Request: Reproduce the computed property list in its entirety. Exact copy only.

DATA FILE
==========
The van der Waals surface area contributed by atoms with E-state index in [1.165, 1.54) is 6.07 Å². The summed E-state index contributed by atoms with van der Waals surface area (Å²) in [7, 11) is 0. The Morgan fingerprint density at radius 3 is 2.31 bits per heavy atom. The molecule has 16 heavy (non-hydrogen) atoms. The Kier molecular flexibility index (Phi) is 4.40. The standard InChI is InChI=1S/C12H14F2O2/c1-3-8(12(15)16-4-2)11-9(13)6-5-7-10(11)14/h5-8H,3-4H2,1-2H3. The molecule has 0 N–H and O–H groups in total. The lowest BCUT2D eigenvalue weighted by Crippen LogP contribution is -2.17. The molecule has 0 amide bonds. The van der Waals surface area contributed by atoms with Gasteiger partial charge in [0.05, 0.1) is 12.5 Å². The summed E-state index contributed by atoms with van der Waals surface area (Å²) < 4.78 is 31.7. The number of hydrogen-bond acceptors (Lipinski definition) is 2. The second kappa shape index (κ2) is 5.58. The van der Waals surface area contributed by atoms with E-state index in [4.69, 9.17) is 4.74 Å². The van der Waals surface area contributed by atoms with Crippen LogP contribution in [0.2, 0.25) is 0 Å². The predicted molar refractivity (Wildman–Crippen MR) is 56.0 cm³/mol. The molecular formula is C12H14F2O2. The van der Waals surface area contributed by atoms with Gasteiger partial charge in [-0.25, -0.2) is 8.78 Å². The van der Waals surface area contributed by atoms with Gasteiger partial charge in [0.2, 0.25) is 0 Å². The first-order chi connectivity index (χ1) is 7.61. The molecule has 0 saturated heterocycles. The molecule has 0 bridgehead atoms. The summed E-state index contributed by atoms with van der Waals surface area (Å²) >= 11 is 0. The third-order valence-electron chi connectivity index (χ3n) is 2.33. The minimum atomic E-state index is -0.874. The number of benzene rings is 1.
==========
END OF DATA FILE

The van der Waals surface area contributed by atoms with E-state index in [1.165, 1.54) is 6.07 Å². The summed E-state index contributed by atoms with van der Waals surface area (Å²) in [7, 11) is 0. The Morgan fingerprint density at radius 3 is 2.31 bits per heavy atom. The molecule has 16 heavy (non-hydrogen) atoms. The Kier molecular flexibility index (Phi) is 4.40. The standard InChI is InChI=1S/C12H14F2O2/c1-3-8(12(15)16-4-2)11-9(13)6-5-7-10(11)14/h5-8H,3-4H2,1-2H3. The molecule has 0 N–H and O–H groups in total. The lowest BCUT2D eigenvalue weighted by Crippen LogP contribution is -2.17. The molecule has 0 amide bonds. The van der Waals surface area contributed by atoms with Gasteiger partial charge in [0.05, 0.1) is 12.5 Å². The summed E-state index contributed by atoms with van der Waals surface area (Å²) < 4.78 is 31.7. The number of hydrogen-bond acceptors (Lipinski definition) is 2. The second kappa shape index (κ2) is 5.58. The van der Waals surface area contributed by atoms with E-state index in [4.69, 9.17) is 4.74 Å². The van der Waals surface area contributed by atoms with Crippen LogP contribution in [0.2, 0.25) is 0 Å². The predicted molar refractivity (Wildman–Crippen MR) is 56.0 cm³/mol. The molecular formula is C12H14F2O2. The van der Waals surface area contributed by atoms with Gasteiger partial charge in [-0.25, -0.2) is 8.78 Å². The van der Waals surface area contributed by atoms with Gasteiger partial charge in [0.2, 0.25) is 0 Å². The first-order chi connectivity index (χ1) is 7.61. The molecule has 0 saturated heterocycles. The molecule has 0 bridgehead atoms. The summed E-state index contributed by atoms with van der Waals surface area (Å²) >= 11 is 0. The third-order valence-electron chi connectivity index (χ3n) is 2.33. The minimum atomic E-state index is -0.874. The number of benzene rings is 1.